IAOPA President Phil Boyer addresses attendees to General and Business Aviation Day at Eurocontrol.
AOPA President Phil Boyer, in his role as president of the International Council of Aircraft Owner and Pilot Associations (IAOPA), was the featured speaker this morning in Brussels, Belgium, at the annual General and Business Aviation Day at Eurocontrol headquarters. What happens in Europe - for good or for bad - can be a harbinger of things to come in the United States.
"It's a great benefit to listen and discuss with those in the know about what Europe is doing and where it's going," said Boyer. "What Europe has already implemented could come here, if we're not proactive."
Consider user fees.
Currently, VFR and IFR aircraft weighing less than 2 metric tons (about 4,410 pounds) are exempt from the very substantial user fees imposed on most aircraft for air traffic control. But now there is discussion about country-by-country charges for smaller GA aircraft.
"But why should we pay for a system we don't use?" said one French pilot. "The average French pilot files a VFR flight plan once every two years."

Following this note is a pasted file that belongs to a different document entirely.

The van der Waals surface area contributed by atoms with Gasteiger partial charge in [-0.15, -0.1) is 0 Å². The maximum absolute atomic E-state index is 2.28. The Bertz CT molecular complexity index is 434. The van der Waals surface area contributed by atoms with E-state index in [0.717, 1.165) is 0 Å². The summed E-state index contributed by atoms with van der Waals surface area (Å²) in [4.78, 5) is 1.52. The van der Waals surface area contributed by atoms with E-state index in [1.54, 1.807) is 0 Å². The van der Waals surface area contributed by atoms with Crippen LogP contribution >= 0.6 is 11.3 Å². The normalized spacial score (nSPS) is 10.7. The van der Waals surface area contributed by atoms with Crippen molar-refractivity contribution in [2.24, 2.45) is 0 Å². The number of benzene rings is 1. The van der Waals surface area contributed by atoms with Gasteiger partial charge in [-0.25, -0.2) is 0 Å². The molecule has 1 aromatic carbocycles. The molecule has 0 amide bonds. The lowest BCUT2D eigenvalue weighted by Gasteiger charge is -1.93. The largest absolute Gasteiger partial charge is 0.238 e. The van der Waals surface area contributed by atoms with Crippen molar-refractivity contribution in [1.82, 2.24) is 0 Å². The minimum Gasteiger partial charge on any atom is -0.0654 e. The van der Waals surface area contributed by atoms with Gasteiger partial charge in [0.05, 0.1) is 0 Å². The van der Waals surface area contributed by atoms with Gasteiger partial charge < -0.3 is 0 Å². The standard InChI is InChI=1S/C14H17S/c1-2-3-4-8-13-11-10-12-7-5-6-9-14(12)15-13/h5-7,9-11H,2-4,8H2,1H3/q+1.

(Eurocontrol is in some ways the "UN" of air traffic control in Europe. Its goal is to develop a seamless, pan-European air traffic management system, integrating the navigation and ATC systems of its 34 member states.)
Many other European issues find parallels in the United States.
Eurocontrol Director General Victor Aguado told the more than 150 general aviation pilots, operators, and business and association representatives gathered in the ornate Europa Conference Room in Eurocontrol headquarters, that, "We have cautious optimism for general aviation in the future, for the first time since 9/11."
Aguado recognized that general aviation represents the largest group of aircraft and pilots, even in Europe. "What we want to try to achieve is maximum freedom for all airspace users," he said. "We know you need access to airports and airspace."
Boyer talked about the cost burdens for owners who have to install new equipment to meet the needs of air traffic control. Every aircraft in Europe will have to have a Mode S transponder within three years and have to upgrade radios to 8.33-kHz frequency spacing to meet current regulations.
"There should be a solid benefit for the user in required equipage," said Boyer, noting that in the United States, most aircraft are now equipping with GPS, not because it is required, but because the benefits are so obvious.
He also spoke to the need to understand the best ways to harmonize equipment requirements between the United States and Europe. "If Cirrus has to equip its aircraft one way for us and another way for Europe, it only increases costs on both sides of the Atlantic."
General and Business Aviation Day was cosponsored by IAOPA and Eurocontrol. There are 34 European IAOPA affiliates.
April 8, 2005